"Never do tomorrow what you can do today. Procrastination is the thief of time.” - Charles Dickens
This month, we are committed to reducing our procrastination! Although good old Charles says “never”, we very intentionally made sure to use the word ‘reduce’ instead of ‘stop’ or ‘quit’ when picking this month’s theme. That’s because procrastination happens to everyone! If you remember our posts all the way from the beginning of the year, making sure our goals and mindset are set up for success requires less categorical and more optimistic language.
This being said, we’d like to pay some attention to ways to prime ourselves toward productivity, as opposed to away from procrastination. Many of the same techniques for increasing focus are applicable to procrastination, so check out last month’s post for some resources. However, we’d like to do something a little different this month and look inwardly, asking ourselves two main questions to come to terms with our sometimes chronic procrastination.
Why do we procrastinate? Many people procrastinate important projects because of some inner anxiety or fear of failure. Lots of chronic procrastinators are, ironically, perfectionists. Understanding why we avoid a task is often related to other emotional or psychological things that need to be addressed. The key here is to be very honest with ones own self. When you tell yourself you’ll do it later, are you just trying to drown out another quieter voice inside? Very often, this is the case.
Other times, you may find that you are avoiding a task because it is genuinely unpleasant, or boring. This might be an important insight as well. If the vast majority of the tasks you do throughout the day are unpleasant, maybe you need a career change? Maybe you procrastinate because you lack passion for your cause? Maybe the tasks are indeed boring but they serve a greater purpose. Something as simple as reminding yourself of this may be all we need to kickstart our productivity.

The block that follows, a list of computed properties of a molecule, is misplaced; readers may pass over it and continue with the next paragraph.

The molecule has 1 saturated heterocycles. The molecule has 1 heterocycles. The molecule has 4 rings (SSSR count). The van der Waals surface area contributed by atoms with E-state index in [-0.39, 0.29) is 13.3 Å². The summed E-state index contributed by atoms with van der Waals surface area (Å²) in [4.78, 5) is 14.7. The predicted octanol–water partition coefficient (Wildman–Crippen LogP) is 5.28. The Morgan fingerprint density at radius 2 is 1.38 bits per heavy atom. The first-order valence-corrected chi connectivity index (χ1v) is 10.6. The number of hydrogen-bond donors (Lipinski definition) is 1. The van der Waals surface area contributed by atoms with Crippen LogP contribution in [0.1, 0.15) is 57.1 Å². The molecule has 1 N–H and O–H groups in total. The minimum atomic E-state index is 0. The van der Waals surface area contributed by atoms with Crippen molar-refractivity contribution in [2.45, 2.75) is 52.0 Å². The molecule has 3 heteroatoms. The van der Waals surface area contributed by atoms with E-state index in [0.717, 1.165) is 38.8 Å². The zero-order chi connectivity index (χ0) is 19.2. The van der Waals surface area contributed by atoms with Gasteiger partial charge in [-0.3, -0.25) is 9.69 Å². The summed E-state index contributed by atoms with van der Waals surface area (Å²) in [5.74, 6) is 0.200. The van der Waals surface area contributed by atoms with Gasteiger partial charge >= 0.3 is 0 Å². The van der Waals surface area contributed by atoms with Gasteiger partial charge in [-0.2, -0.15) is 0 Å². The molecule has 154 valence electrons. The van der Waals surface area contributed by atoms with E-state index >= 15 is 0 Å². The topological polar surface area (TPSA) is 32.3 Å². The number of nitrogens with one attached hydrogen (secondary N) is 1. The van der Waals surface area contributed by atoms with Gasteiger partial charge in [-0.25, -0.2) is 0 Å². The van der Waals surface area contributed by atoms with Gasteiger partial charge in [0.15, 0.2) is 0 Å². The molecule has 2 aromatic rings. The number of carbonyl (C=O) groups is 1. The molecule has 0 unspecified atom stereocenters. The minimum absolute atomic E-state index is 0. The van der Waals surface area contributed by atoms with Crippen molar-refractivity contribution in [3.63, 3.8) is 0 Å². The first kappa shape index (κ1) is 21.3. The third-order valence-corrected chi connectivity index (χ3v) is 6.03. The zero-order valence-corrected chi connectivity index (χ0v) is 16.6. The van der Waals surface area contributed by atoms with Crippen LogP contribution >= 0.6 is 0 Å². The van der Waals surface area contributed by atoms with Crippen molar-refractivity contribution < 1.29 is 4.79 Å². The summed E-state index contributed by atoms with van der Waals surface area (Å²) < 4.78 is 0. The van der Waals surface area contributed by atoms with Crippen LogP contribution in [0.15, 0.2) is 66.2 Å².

Deep down we all know why we do what we do. We must not fear being honest with ourselves.
What conditions maximise my productivity? While it can be self defeating to make sure the environment is “just right” before setting out to work, there is something important to be said about creating an ideal working atmosphere for yourself. For example, do you require ambient noise? Do you need a multiple screens? Do you like open floor plans or natural light?
Ideals conditions need not be just about your physical surroundings. If you find yourself procrastinating on open ended projects but a creative genius when on a strict deadline, create artificial deadlines for yourself. Tell your friend, supervisor, or partner that you will share project X with them before it is due. You’ll feel the pressure of keeping your word while also giving yourself a buffer to improve should it be necessary. Agree to check in with someone in regular intervals to share your progress on a project or idea. If you’ve ever written a university thesis, you’ll know that forcing yourself to take stock and view what you’ve accomplished from a bird’s eye perspective sometimes feels like a distraction but adds up to produce critical insights and spurts of headway. Accountability leads to action.